4 Works

Data from: The contribution of maternal effects to selection response: an empirical test of competing models

Joel William McGlothlin & Laura F. Galloway
Maternal effects can dramatically influence the evolutionary process, in some cases facilitating and in others hindering adaptive evolution. Maternal effects have been incorporated into quantitative genetic models using two theoretical frameworks: the variance-components approach, which partitions variance into direct and maternal components, and the trait-based approach, which assumes that maternal effects are mediated by specific maternal traits. Here, we demonstrate parallels between these models and test their ability to predict evolutionary change. First, we show...

Data from: Convergent evolution of sexual dimorphism in skull shape using distinct developmental strategies

Emma Sherratt, Joel William McGlothlin, , Jonathan B. Losos, Arhat Abzhanov, Thomas J. Sanger & Edmund D. Brodie
Studies integrating evolutionary and developmental analyses of morphological variation are of growing interest to biologists as they promise to shed fresh light on the mechanisms of morphological diversification. Sexually dimorphic traits tend to be incredibly divergent across taxa. Such diversification must arise through evolutionary modifications to sex differences during development. Nevertheless, few studies of dimorphism have attempted to synthesize evolutionary and developmental perspectives. Using geometric morphometric analysis of head shape for 50 Anolis species, we...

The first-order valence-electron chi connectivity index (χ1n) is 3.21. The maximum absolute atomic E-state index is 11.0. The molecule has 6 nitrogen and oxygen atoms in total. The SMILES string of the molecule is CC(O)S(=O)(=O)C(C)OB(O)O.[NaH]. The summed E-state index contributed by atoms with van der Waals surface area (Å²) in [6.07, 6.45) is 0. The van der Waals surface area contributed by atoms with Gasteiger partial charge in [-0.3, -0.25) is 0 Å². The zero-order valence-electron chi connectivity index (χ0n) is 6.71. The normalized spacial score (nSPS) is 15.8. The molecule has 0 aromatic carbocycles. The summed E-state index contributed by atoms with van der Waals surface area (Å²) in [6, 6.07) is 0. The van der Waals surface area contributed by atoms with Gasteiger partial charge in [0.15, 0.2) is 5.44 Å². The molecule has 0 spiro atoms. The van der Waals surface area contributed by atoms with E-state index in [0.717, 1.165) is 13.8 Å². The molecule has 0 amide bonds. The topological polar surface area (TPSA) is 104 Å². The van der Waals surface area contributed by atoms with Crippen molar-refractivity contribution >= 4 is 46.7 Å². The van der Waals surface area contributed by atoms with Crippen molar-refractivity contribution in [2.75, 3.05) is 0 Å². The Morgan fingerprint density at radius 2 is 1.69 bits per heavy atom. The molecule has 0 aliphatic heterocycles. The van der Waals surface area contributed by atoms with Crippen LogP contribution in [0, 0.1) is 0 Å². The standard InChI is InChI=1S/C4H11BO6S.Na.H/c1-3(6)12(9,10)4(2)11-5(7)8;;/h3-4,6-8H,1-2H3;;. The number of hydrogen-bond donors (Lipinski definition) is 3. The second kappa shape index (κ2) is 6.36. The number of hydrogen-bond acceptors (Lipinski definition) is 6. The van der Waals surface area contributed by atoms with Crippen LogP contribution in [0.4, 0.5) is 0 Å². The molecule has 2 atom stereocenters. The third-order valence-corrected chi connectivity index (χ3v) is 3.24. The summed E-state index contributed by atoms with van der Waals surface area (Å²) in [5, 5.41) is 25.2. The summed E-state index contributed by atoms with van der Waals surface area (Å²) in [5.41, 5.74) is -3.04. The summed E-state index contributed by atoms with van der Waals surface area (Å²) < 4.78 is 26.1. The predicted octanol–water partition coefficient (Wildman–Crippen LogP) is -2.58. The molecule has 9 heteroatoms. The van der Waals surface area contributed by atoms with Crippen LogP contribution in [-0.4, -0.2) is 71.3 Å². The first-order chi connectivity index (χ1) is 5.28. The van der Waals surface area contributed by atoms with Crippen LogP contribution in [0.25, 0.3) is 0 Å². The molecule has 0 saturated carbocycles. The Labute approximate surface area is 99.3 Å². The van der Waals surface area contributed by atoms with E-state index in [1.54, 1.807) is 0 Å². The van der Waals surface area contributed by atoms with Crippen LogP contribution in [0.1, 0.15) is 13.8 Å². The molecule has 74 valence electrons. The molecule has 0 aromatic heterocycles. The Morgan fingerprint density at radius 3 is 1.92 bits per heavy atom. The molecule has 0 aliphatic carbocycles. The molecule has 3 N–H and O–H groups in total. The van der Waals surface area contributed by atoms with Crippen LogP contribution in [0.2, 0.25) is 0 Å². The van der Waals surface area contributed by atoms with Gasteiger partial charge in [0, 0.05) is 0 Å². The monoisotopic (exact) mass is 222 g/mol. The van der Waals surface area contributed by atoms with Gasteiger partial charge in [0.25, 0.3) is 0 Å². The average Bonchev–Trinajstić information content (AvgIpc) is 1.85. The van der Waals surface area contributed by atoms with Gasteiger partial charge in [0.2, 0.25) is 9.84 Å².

Data from: Sexual selection in a hermaphroditic plant through female reproductive success

Can Dai & Laura F. Galloway
Sexual selection is well accepted as a mechanism of shaping traits in animals. However, whether and how floral traits are sexually selected in hermaphroditic plants remains less clear. Here, we use Passiflora incarnata to address how floral traits that affect pollination success are selected via female function. We manipulated the ecological context by limiting pollination and adding resources to expand the phenotypic distribution and alter the intensity of sexual selection. Total sexual selection favoured lower...

Data from: Patterns of cyto-nuclear linkage disequilibrium in Silene latifolia: genomic heterogeneity and temporal stability

Peter D. Fields, David E. McCauley, Edward V. McAssey & Douglas R. Taylor
Non-random association of alleles in the nucleus and cytoplasmic organelles, or cyto-nuclear linkage disequilibrium (LD), is both an important component of a number of evolutionary processes and a statistical indicator of others. The evolutionary significance of cyto-nuclear LD will depend on both its magnitude and how stable those associations are through time. Here, we use a longitudinal population genetic data set to explore the magnitude and temporal dynamics of cyto-nuclear disequilibria through time. We genotyped...

Registration Year

  • 2013

Resource Types

  • Dataset


  • University of Virginia
  • Virginia Tech
  • Vanderbilt University
  • Harvard University